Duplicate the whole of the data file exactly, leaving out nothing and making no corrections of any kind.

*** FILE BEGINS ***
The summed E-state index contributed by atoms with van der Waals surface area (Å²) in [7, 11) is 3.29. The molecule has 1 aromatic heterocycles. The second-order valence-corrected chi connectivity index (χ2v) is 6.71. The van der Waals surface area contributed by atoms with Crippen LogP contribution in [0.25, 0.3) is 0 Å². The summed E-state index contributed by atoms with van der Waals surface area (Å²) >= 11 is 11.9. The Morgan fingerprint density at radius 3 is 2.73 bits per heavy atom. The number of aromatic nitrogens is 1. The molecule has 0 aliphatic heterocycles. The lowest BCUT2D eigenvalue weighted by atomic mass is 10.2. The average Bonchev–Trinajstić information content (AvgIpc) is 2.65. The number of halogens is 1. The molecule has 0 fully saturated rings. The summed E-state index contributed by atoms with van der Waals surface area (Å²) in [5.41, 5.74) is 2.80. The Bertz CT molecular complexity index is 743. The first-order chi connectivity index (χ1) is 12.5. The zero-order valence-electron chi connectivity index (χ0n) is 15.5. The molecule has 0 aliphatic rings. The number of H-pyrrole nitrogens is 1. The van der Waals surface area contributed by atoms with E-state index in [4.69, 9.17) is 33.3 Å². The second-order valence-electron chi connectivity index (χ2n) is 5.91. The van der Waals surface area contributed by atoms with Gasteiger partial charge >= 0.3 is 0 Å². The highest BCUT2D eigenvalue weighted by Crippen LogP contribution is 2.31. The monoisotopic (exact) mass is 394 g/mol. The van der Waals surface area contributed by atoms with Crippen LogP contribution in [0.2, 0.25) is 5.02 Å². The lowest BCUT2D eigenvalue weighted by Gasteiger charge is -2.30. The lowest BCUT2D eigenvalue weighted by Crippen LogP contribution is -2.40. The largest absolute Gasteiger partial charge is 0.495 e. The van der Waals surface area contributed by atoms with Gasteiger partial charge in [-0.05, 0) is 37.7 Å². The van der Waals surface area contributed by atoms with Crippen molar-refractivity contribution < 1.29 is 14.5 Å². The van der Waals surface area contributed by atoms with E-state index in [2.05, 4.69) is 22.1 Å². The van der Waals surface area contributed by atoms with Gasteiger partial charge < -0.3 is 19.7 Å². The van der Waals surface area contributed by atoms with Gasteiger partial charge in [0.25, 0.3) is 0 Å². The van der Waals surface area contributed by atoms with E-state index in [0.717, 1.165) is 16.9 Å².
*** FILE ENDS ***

The summed E-state index contributed by atoms with van der Waals surface area (Å²) in [7, 11) is 3.29. The molecule has 1 aromatic heterocycles. The second-order valence-corrected chi connectivity index (χ2v) is 6.71. The van der Waals surface area contributed by atoms with Crippen LogP contribution in [0.25, 0.3) is 0 Å². The summed E-state index contributed by atoms with van der Waals surface area (Å²) >= 11 is 11.9. The Morgan fingerprint density at radius 3 is 2.73 bits per heavy atom. The number of aromatic nitrogens is 1. The molecule has 0 aliphatic heterocycles. The lowest BCUT2D eigenvalue weighted by atomic mass is 10.2. The average Bonchev–Trinajstić information content (AvgIpc) is 2.65. The number of halogens is 1. The molecule has 0 fully saturated rings. The summed E-state index contributed by atoms with van der Waals surface area (Å²) in [5.41, 5.74) is 2.80. The Bertz CT molecular complexity index is 743. The first-order chi connectivity index (χ1) is 12.5. The zero-order valence-electron chi connectivity index (χ0n) is 15.5. The molecule has 0 aliphatic rings. The number of H-pyrrole nitrogens is 1. The van der Waals surface area contributed by atoms with E-state index in [4.69, 9.17) is 33.3 Å². The second-order valence-electron chi connectivity index (χ2n) is 5.91. The van der Waals surface area contributed by atoms with Gasteiger partial charge >= 0.3 is 0 Å². The highest BCUT2D eigenvalue weighted by Crippen LogP contribution is 2.31. The monoisotopic (exact) mass is 394 g/mol. The van der Waals surface area contributed by atoms with Crippen LogP contribution in [0.2, 0.25) is 5.02 Å². The lowest BCUT2D eigenvalue weighted by Gasteiger charge is -2.30. The lowest BCUT2D eigenvalue weighted by Crippen LogP contribution is -2.40. The largest absolute Gasteiger partial charge is 0.495 e. The van der Waals surface area contributed by atoms with Gasteiger partial charge in [-0.05, 0) is 37.7 Å². The van der Waals surface area contributed by atoms with Crippen molar-refractivity contribution < 1.29 is 14.5 Å². The van der Waals surface area contributed by atoms with E-state index in [2.05, 4.69) is 22.1 Å². The van der Waals surface area contributed by atoms with Gasteiger partial charge < -0.3 is 19.7 Å². The van der Waals surface area contributed by atoms with Gasteiger partial charge in [0.25, 0.3) is 0 Å². The van der Waals surface area contributed by atoms with E-state index in [0.717, 1.165) is 16.9 Å².